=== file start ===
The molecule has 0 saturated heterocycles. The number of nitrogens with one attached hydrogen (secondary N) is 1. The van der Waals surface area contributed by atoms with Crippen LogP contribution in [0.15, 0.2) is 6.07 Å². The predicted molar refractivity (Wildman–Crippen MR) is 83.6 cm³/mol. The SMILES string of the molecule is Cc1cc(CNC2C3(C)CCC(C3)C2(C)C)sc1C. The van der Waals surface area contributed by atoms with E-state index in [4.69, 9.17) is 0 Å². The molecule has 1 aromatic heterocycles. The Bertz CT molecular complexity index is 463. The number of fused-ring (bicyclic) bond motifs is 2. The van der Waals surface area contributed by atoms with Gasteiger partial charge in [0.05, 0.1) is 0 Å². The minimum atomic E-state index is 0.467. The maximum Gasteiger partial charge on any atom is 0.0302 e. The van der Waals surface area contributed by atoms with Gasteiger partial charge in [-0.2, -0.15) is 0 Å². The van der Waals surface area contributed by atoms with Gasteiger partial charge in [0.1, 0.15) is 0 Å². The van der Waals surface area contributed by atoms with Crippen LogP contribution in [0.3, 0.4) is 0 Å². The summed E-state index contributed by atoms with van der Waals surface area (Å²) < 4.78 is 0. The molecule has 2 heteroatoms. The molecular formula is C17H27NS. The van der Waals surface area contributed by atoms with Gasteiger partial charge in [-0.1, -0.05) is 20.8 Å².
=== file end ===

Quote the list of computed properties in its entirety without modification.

The molecule has 0 saturated heterocycles. The number of nitrogens with one attached hydrogen (secondary N) is 1. The van der Waals surface area contributed by atoms with Crippen LogP contribution in [0.15, 0.2) is 6.07 Å². The predicted molar refractivity (Wildman–Crippen MR) is 83.6 cm³/mol. The SMILES string of the molecule is Cc1cc(CNC2C3(C)CCC(C3)C2(C)C)sc1C. The van der Waals surface area contributed by atoms with E-state index in [4.69, 9.17) is 0 Å². The molecule has 1 aromatic heterocycles. The Bertz CT molecular complexity index is 463. The number of fused-ring (bicyclic) bond motifs is 2. The van der Waals surface area contributed by atoms with Gasteiger partial charge in [0.05, 0.1) is 0 Å². The minimum atomic E-state index is 0.467. The maximum Gasteiger partial charge on any atom is 0.0302 e. The van der Waals surface area contributed by atoms with Gasteiger partial charge in [-0.2, -0.15) is 0 Å². The van der Waals surface area contributed by atoms with Gasteiger partial charge in [0.1, 0.15) is 0 Å². The van der Waals surface area contributed by atoms with Crippen LogP contribution in [0.3, 0.4) is 0 Å². The summed E-state index contributed by atoms with van der Waals surface area (Å²) < 4.78 is 0. The molecule has 2 heteroatoms. The molecular formula is C17H27NS. The van der Waals surface area contributed by atoms with Gasteiger partial charge in [-0.1, -0.05) is 20.8 Å².